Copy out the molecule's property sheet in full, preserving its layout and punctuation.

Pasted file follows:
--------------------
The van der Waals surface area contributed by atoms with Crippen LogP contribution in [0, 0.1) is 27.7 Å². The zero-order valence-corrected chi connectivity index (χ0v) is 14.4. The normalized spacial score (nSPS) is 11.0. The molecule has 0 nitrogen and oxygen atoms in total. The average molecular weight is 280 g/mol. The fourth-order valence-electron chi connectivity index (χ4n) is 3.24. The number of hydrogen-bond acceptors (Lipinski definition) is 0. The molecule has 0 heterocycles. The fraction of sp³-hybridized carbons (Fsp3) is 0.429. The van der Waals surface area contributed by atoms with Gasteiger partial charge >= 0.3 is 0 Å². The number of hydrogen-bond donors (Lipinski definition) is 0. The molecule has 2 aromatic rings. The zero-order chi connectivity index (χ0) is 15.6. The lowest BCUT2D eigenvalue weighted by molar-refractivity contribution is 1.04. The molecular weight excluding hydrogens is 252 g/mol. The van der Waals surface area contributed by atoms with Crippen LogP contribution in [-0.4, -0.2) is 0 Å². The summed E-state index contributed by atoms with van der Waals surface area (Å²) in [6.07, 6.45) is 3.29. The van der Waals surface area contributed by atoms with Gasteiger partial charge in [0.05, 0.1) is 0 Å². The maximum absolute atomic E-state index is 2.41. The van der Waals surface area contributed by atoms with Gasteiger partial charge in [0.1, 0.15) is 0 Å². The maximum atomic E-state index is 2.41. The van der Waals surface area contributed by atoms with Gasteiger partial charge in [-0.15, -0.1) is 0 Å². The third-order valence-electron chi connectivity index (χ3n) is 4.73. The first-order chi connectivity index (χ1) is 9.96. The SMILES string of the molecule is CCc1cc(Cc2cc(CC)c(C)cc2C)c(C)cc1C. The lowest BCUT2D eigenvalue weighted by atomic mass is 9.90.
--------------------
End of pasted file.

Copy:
The van der Waals surface area contributed by atoms with Crippen LogP contribution in [0, 0.1) is 27.7 Å². The zero-order valence-corrected chi connectivity index (χ0v) is 14.4. The normalized spacial score (nSPS) is 11.0. The molecule has 0 nitrogen and oxygen atoms in total. The average molecular weight is 280 g/mol. The fourth-order valence-electron chi connectivity index (χ4n) is 3.24. The number of hydrogen-bond acceptors (Lipinski definition) is 0. The molecule has 0 heterocycles. The fraction of sp³-hybridized carbons (Fsp3) is 0.429. The van der Waals surface area contributed by atoms with Gasteiger partial charge >= 0.3 is 0 Å². The number of hydrogen-bond donors (Lipinski definition) is 0. The molecule has 2 aromatic rings. The zero-order chi connectivity index (χ0) is 15.6. The lowest BCUT2D eigenvalue weighted by molar-refractivity contribution is 1.04. The molecular weight excluding hydrogens is 252 g/mol. The van der Waals surface area contributed by atoms with Crippen LogP contribution in [-0.4, -0.2) is 0 Å². The summed E-state index contributed by atoms with van der Waals surface area (Å²) in [6.07, 6.45) is 3.29. The van der Waals surface area contributed by atoms with Gasteiger partial charge in [0.05, 0.1) is 0 Å². The maximum absolute atomic E-state index is 2.41. The van der Waals surface area contributed by atoms with Gasteiger partial charge in [0.1, 0.15) is 0 Å². The maximum atomic E-state index is 2.41. The van der Waals surface area contributed by atoms with Gasteiger partial charge in [-0.15, -0.1) is 0 Å². The third-order valence-electron chi connectivity index (χ3n) is 4.73. The first-order chi connectivity index (χ1) is 9.96. The SMILES string of the molecule is CCc1cc(Cc2cc(CC)c(C)cc2C)c(C)cc1C. The lowest BCUT2D eigenvalue weighted by atomic mass is 9.90.